When pubs across the country were ordered to shut on March 20, a lot of establishments ground to a halt.
But the landlady of the Swan and Helmet in Grove Road, Abington, knew she wanted to do something to help the community during the closure.
Teresa McCarthy-Dixon along with her husband and a team of hard-working volunteers, have since put together more than 2,000 bags of essential items and supported a lot of families.
The landlady, who has been at the pub for 13-and-a-half years, said: “We wanted to do something within the community, the Swan and Helmet has always been a community pub.
“As the landlady I felt like there was something we could give back and we could be the community hub.
“I could see in our own community who would benefit and there was bound to be a lot more people out there.
“I did not think for a second that the need was as great as it is out there.
“We started something huge and I thought ‘how will we keep up?’
“But we have a lot of really decent people who drink in the pub. Our customers are very charitable and I knew they would get behind me.”
The food bank started with monetary or item donations from regulars that would then be made into bags of essentials by volunteers.
But demand became so huge that Teresa, who used to be chef, applied for a grant from the Northamptonshire Community Foundation and for council funding from Northampton Borough Council.
Both grant applications were accepted and the Swan and Helmet team now use the money to buy items in bulk from places such as Aldi.
Bags are then made up containing around 17 items, depending on demand each week, including pasta or rice, sauce, cereal, toilet roll, tea bags and other essentials, before either being delivered or handed out to those who are able to collect.
Teresa added: “We have to work to people’s needs. I want to provide people with food they will actually use and will make a difference to their lives.
“This week we have also started doing fruit and veg.
“I know that around 50 or 60 families rely on us on a weekly basis.
“For many we are the only people they see. We meet a lot of people and it is heartbreaking.
“It’s very sad out there and there are a lot of people struggling. We are their life line.”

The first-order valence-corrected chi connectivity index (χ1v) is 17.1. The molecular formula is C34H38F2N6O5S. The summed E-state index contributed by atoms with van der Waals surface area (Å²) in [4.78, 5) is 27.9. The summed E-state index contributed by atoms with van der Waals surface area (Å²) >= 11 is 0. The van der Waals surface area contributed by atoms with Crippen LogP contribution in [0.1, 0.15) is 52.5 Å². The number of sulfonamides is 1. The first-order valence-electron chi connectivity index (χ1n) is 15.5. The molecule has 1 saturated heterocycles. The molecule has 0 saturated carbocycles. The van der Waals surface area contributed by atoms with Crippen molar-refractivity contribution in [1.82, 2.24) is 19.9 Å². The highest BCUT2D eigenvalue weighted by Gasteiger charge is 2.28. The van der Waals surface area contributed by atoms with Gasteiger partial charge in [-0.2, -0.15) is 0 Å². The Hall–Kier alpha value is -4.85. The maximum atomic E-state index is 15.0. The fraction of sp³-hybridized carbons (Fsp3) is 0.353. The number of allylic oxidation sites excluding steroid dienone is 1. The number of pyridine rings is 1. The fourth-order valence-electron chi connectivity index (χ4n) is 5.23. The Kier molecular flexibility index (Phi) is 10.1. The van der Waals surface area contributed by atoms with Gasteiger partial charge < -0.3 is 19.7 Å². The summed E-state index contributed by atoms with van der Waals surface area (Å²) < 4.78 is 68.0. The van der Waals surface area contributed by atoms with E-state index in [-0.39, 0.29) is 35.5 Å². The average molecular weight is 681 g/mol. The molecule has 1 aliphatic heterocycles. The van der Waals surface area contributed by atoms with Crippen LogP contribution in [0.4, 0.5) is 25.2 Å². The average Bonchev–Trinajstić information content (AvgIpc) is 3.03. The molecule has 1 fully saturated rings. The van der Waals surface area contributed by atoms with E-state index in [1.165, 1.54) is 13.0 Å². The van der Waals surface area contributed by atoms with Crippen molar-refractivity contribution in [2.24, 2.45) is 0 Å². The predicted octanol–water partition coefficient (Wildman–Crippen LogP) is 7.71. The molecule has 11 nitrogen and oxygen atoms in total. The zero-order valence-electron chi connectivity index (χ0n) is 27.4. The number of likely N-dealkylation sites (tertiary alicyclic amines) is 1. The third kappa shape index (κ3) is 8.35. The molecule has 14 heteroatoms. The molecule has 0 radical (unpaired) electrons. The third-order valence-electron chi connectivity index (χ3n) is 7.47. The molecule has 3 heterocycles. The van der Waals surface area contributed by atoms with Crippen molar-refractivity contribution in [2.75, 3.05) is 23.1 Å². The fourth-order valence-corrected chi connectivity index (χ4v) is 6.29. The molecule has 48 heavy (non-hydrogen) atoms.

Teresa also wanted to identify the areas that needed the service the most so got in touch with schools and community groups.
More than a month on from the start of the food bank, the team now supports 21 schools, 12 community groups and delivers to around 200 addresses every week.
So far a grand total of 2,200 bags have been made, but the food back is showing no signs of slowing down.
“Since we started we have gone from strength to strength,” Teresa continued.
“A lady called me yesterday and said she hadn’t eaten for three days because she had to keep the food for her child.
“We gave her food and said we’d deliver next week too.
“A lot of people only need us for a week or two, some need longer, but we will work with them and take each case on its own merit.
“I’m overwhelmed by how much we have grown week on week.
“I am working as many hours now as when the pub was open. The pace of my life has not changed.”
Depending on demand, the food bank needs between 15 and 20 volunteers every week in order to operate, but Teresa says she has 40 more on a volunteer waiting list, which she expects to use when people start to go back to work.
“We have a really good team behind us. I started it but I couldn’t have kept up with the big numbers on my own.
“We will have to continue during the next few months and even when the pub reopens post coronavirus we will definitely do something in the community. I can see that it is needed.”
While the money from the grants has been a huge help for the food bank, Teresa has had to set up a GoFundMe to ensure they can financially keep going when the grant money runs out.
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